This is a question that is asked by one or two people per day, and it’s a pretty good question. We all have four parathyroid glands and when we get hyperparathyroidism one of the glands (or more than one sometimes) becomes a tumor. Actually in the vast majority of cases, the tumor grows out of the normal parathyroid gland, but in some cases the entire gland is big and there is no normal gland left.
In more than 99% of the cases, the tumor “on” the parathyroid gland cannot be saved and thus the entire gland is removed. Even if we could just remove the tumor and save the “normal” gland part, we wouldn’t want to because this gland has already declared itself as a bad gland and it could grow another tumor.
The simple answer is “yes”
Thus the simple answer is yes, in almost every case, the entire parathyroid gland is removed. God gave you four parathyroid glands and as it turns out, we can life a perfectly normal life with just one-half of one. You came to us with 4 glands, and you left with less than 4.
Exceptions to the rule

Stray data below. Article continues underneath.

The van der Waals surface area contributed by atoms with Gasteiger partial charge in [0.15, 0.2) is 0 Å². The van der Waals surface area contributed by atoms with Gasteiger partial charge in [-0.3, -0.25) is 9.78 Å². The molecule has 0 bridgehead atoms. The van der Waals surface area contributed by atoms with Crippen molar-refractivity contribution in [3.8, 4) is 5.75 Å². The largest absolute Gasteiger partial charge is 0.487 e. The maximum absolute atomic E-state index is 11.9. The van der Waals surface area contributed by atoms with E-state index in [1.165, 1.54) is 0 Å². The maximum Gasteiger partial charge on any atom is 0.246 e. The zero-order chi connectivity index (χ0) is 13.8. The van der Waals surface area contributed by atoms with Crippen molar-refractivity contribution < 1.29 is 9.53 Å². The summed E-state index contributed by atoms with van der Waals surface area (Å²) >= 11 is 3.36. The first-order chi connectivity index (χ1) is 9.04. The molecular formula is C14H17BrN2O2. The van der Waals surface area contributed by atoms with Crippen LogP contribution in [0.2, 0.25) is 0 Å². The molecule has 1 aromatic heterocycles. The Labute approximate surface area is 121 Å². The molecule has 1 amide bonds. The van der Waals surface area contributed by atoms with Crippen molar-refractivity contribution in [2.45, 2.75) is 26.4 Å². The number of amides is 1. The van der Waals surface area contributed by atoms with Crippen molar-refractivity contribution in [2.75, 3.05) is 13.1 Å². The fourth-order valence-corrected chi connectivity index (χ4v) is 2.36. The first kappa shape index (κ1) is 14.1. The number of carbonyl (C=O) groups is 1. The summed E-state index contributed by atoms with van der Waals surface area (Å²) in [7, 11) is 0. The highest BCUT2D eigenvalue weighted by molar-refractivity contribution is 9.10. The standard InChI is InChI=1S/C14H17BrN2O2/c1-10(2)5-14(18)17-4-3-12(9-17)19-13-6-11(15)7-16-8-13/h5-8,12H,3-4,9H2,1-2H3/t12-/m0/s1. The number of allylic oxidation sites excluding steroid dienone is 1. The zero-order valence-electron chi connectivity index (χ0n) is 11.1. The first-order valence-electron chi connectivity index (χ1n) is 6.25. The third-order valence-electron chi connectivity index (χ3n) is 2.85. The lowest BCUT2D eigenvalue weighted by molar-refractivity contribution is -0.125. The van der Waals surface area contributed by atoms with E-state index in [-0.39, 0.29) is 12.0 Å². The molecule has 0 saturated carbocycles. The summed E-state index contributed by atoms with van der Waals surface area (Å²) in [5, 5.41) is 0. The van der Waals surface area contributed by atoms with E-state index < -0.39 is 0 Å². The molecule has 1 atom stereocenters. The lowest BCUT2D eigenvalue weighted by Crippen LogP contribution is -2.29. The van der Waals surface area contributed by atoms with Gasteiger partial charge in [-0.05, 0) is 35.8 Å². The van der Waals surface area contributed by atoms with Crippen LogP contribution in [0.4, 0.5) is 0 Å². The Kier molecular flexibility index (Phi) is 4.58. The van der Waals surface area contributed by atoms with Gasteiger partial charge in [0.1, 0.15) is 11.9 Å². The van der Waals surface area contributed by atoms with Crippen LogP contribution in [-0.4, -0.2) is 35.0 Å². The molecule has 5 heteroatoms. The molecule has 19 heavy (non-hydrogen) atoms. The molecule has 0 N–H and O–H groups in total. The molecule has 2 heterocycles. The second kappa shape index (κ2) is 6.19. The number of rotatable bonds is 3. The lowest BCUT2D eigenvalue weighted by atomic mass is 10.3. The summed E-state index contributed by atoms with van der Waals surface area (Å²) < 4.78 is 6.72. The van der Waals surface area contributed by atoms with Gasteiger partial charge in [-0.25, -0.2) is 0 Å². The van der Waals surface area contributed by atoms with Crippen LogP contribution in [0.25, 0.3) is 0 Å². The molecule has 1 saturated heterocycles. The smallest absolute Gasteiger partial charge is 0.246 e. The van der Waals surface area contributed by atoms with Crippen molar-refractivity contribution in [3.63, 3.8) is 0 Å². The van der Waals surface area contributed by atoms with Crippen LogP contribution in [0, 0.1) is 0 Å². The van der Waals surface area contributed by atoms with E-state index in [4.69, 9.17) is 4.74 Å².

The exception to the rule is in people that have had previous parathyroid surgery somewhere else prior to coming to our Center (we do several of these a day!). In almost every case, one or more normal parathyroid glands have already been removed by the previous surgeon when they couldn’t find the tumor. Often, all three normal parathyroid glands have been removed prior to the patient coming to see us. So when we find their tumor (the only tumor they ever had usually), we try very hard to save some of the normal gland attached that that tumor because they have nothing left. Sometimes we can’t save the normal gland and we have to perform a parathyroid transplant and put some of the tumor into a muscle. You don’t want to live with zero parathyroid glands! Yes, this works just fine.